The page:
Chinatown (1974) - Movie Review / Film Essay

This class is about Detective Film and Fiction. All movies related to Detective film and fiction. I need
to answer these questions.
1. Compare and Contrast the movie Chinatown(1974) to The Two Jakes(1990) .
2. Discuss the depiction of women in current film, videos, and advertising. Is the femme fatale image
apparent in these areas? Cite specific examples from current films, videos, and advertising.
3. Discuss "When The Sacred Gin Mill Closes as a hard-boiled detective novel. Discuss Matt
Scudder as a hard-boiled detective. Where does the novel follow the tradition?Where does it
depart? How does Matt Scudder follow the tradition? How does he depart from it?

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Chinatown was successful in its attempt to formulate a film noir movie in part because it followed the design of previous films of its kind. The most obvious of these films that Chinatown followed was The Maltese Falcon. It was understandable that Chinatown was a film noir movie because there were many instances used throughout it that related to The Maltese Falcon...
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Chinatown movie analysis essay - …

Roman Polanski's 1974 China Town is an intriguing movie that keeps the viewer on the edge trying to speculate on what comes next. It is based on detective Jake Gittes a polished and efficient private investigator (Jack Nicholson) who is efficient in his work until he is approached by Evelyn Diane Ladd who assigns him a task of spying on her cheating husband. He later encounters Mrs. Mulwray (Faye Dunaway) the bona fide wife and realizes that he was misused and played by the imitator. His quest to get to the bottom of the story leads to uncovering of incest, conspiracy, corruption and murder. This essay presents a feminist analysis of Chinatown Movie. It discusses the relationship between father and daughter and reviews how women are treated in the movie as well as how their relationship with men is portrayed.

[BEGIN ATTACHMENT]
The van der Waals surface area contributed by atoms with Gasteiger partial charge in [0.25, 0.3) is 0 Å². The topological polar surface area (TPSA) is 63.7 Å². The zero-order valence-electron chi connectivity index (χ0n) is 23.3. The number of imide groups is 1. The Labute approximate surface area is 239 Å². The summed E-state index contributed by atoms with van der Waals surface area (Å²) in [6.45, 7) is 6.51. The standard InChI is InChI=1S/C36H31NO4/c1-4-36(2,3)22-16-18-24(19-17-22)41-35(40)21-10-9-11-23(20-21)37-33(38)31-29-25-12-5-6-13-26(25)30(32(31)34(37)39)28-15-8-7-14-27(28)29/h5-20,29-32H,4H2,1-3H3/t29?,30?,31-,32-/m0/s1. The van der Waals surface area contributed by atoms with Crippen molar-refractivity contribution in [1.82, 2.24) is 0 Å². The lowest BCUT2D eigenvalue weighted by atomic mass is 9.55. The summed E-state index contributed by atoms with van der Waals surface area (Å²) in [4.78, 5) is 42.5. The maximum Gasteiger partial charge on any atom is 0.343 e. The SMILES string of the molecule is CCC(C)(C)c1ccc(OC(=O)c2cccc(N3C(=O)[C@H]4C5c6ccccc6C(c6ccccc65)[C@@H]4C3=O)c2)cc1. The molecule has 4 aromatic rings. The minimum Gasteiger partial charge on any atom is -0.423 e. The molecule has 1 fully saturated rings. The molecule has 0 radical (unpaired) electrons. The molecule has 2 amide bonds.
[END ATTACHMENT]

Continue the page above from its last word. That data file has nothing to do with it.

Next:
R.D. Heath writes novels and osting as Mactheknife4 , Movie forums participant R.D. Heath wrote this essay about Roman Polanski's
Essay/Term paper: Movie: delta force - suicide in chinatown

Chinatown movie essay | HK Battle

In the end, we finally see why Chinatown is named as it is, despite the fact that only the last five minutes or so takes place in that location. The Chinatown district's lawlessness and political immunity has extended to encompass all of L.A. (Slade, 91), and its inscrutability due to prevailing ignorance (of its dominant foreign [Oriental] culture, as demonstrated by Gittes's' tasteless Chinaman joke from the barber shop) has extended to encompass human existence as a whole. Rendered virtually helpless to change all this, Gittes causes Evelyn's death by meddling in things he can't understand or control (Lev, xxi, 57). Gittes' failure to save Evelyn and Katherine is a reenactment of an earlier failure during his career as a cop in Chinatown - driving home the futility of an individual trying to beat the prevailing evil in the world around us (Man, 142-143). Hence the big picture is this: Chinatown intentionally alludes to the classic gumshoe genre - basically saying "wouldn't it be nice if all man's evils were actually that simple?" - and then capsizes those established expectations as a way of portraying the loss of faith in American society (Man, 139). How should we, the audience, respond to this? Perhaps it should be the same way Gittes's operative Walsh does with the movie's closing statement: "Forget it... it's Chinatown."